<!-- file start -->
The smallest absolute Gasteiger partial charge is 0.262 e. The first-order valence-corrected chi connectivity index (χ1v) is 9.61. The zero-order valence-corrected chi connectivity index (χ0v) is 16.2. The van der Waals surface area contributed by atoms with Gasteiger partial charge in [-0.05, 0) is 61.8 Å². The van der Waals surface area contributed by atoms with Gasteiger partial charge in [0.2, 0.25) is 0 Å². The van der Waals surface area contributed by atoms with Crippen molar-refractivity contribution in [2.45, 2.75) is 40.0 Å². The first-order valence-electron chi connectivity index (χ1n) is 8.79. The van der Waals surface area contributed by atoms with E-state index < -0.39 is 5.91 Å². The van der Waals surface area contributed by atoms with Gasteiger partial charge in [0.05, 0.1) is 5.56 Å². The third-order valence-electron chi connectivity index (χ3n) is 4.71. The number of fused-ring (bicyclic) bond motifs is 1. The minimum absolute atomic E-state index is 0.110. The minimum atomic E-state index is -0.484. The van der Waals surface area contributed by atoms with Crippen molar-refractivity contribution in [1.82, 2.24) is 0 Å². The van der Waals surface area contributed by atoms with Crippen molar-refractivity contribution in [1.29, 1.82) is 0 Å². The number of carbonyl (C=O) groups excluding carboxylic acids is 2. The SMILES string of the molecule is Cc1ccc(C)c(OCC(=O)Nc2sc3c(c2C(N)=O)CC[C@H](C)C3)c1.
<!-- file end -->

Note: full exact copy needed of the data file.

The smallest absolute Gasteiger partial charge is 0.262 e. The first-order valence-corrected chi connectivity index (χ1v) is 9.61. The zero-order valence-corrected chi connectivity index (χ0v) is 16.2. The van der Waals surface area contributed by atoms with Gasteiger partial charge in [-0.05, 0) is 61.8 Å². The van der Waals surface area contributed by atoms with Gasteiger partial charge in [0.2, 0.25) is 0 Å². The van der Waals surface area contributed by atoms with Crippen molar-refractivity contribution in [2.45, 2.75) is 40.0 Å². The first-order valence-electron chi connectivity index (χ1n) is 8.79. The van der Waals surface area contributed by atoms with E-state index < -0.39 is 5.91 Å². The van der Waals surface area contributed by atoms with Gasteiger partial charge in [0.05, 0.1) is 5.56 Å². The third-order valence-electron chi connectivity index (χ3n) is 4.71. The number of fused-ring (bicyclic) bond motifs is 1. The minimum absolute atomic E-state index is 0.110. The minimum atomic E-state index is -0.484. The van der Waals surface area contributed by atoms with Crippen molar-refractivity contribution in [1.82, 2.24) is 0 Å². The van der Waals surface area contributed by atoms with Crippen molar-refractivity contribution in [1.29, 1.82) is 0 Å². The number of carbonyl (C=O) groups excluding carboxylic acids is 2. The SMILES string of the molecule is Cc1ccc(C)c(OCC(=O)Nc2sc3c(c2C(N)=O)CC[C@H](C)C3)c1.